BERLIN — The German government pledged on Tuesday to provide more support to towns and villages struggling to house more than 1.1 million refugees and migrants who have arrived in the country this year, mostly from war-torn Ukraine, but also other countries such as Syria and Afghanistan. .
After meeting with state and local officials, Interior Minister Nancy Faeser said that while the government had already allocated federal real estate to tens of thousands of refugees earlier this year, it would provide immediately additional goods to approximately 4,000 refugees to alleviate the current housing crisis. Faeser also pledged financial support but gave no concrete numbers.
Several cities have recently begun setting up tents and turning convention centers into temporary accommodation as centers for regular migrants have become overcrowded.
“I don’t want to minimize this, we have a tense situation,” Faeser told reporters in Berlin. “That’s why we discussed today how best to coordinate our aid to the refugees… also in view of the winter months ahead of us.”
More than a million people have entered Germany from Ukraine since Russia attacked the Eastern European country on February 24. About a third of them are children and adolescents, and more than 70% of adults are women.
“It’s a big humanitarian effort to take good care of the refugees from Ukraine, to provide shelter, to provide day care and schools for the children and to give them social support,” Faeser said. She added that Germany expected more refugees from Ukraine as Russia intensifies its brutal attacks on Ukraine and that locals may find it even harder to survive the cold winter months.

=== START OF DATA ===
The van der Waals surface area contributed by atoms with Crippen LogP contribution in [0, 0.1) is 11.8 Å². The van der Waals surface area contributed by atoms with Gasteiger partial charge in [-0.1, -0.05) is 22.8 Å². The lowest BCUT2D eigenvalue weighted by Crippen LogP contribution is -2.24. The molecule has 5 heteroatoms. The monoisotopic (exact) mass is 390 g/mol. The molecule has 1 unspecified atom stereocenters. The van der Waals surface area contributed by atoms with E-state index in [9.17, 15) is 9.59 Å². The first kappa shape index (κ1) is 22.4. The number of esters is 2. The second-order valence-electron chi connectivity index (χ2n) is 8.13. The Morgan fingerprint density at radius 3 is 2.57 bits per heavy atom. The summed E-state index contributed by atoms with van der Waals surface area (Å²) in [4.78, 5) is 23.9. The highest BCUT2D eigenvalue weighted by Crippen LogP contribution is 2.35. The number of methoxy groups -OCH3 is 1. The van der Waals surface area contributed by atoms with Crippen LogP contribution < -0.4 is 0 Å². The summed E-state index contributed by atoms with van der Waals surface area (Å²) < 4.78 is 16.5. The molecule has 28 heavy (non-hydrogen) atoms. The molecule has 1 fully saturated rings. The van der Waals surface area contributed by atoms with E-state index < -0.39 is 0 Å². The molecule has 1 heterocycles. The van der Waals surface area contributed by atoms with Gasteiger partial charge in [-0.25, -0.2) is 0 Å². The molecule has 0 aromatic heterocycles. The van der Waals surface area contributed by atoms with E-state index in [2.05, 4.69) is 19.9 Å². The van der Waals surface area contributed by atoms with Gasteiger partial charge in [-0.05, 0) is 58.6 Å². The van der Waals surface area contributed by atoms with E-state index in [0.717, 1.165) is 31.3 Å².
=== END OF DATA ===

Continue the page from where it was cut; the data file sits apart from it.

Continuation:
While the Minister of the Interior stressed that Germany was ready to welcome more Ukrainians despite the difficult housing situation, she took a noticeably different tone regarding asylum seekers from other countries, especially those trying to reach Germany via the so-called Balkan migration route.
“The number of asylum applications has increased in recent months, as has the number of unauthorized entries. Not only in Germany, but globally along the external borders of the European Union, the pressure is currently increasing,” said Faeser. “That is why we must also clearly ensure a limit.”
At the end of September, 134,908 people had applied for asylum in Germany in 2022. This is around a third more than in the same period last year, according to figures from the Federal Office for Migration and Refugees. However, the appeal is still a long way from 2015-2016, when over a million migrants from countries like Syria, Iraq and Afghanistan sought asylum in Germany.
The figures for asylum applications in 2022 are much lower than the total number of refugees because Ukrainians can enter Germany without a visa and do not need to apply for asylum.
In order to prevent further migrants from entering the country, the interior minister said that Germany will extend and increase its border controls towards Austria for another six months and will also intensify controls towards the Czech Republic .
The move comes after Austria and the Czech Republic introduced temporary border controls in Slovakia last month to prevent migrants from entering their country.
Germany, Austria, the Czech Republic and Slovakia all belong to the European Union’s visa-free Schengen zone, where residents of member countries can generally cross borders without presenting a passport or visa. However, Schengen countries have adopted temporary border controls in the past for various reasons, including curbing illegal migration and preventing the spread of the coronavirus.
Germany has also sharply criticized Serbia – which is an EU candidate country but not yet a member – for its visa-free regime with some non-EU countries. Indian citizens, for example, increasingly fly to Serbia, where they don’t need visas unlike EU countries, and then try to cross to wealthier Western European countries via the Balkan route. .
“To be clear, Serbia’s visa practice is unacceptable,” Faeser said. “This also contributes to movements on the Balkan route. Serbia needs to adapt its visa rules to those of the European Union. This is a clear expectation of the German government.”
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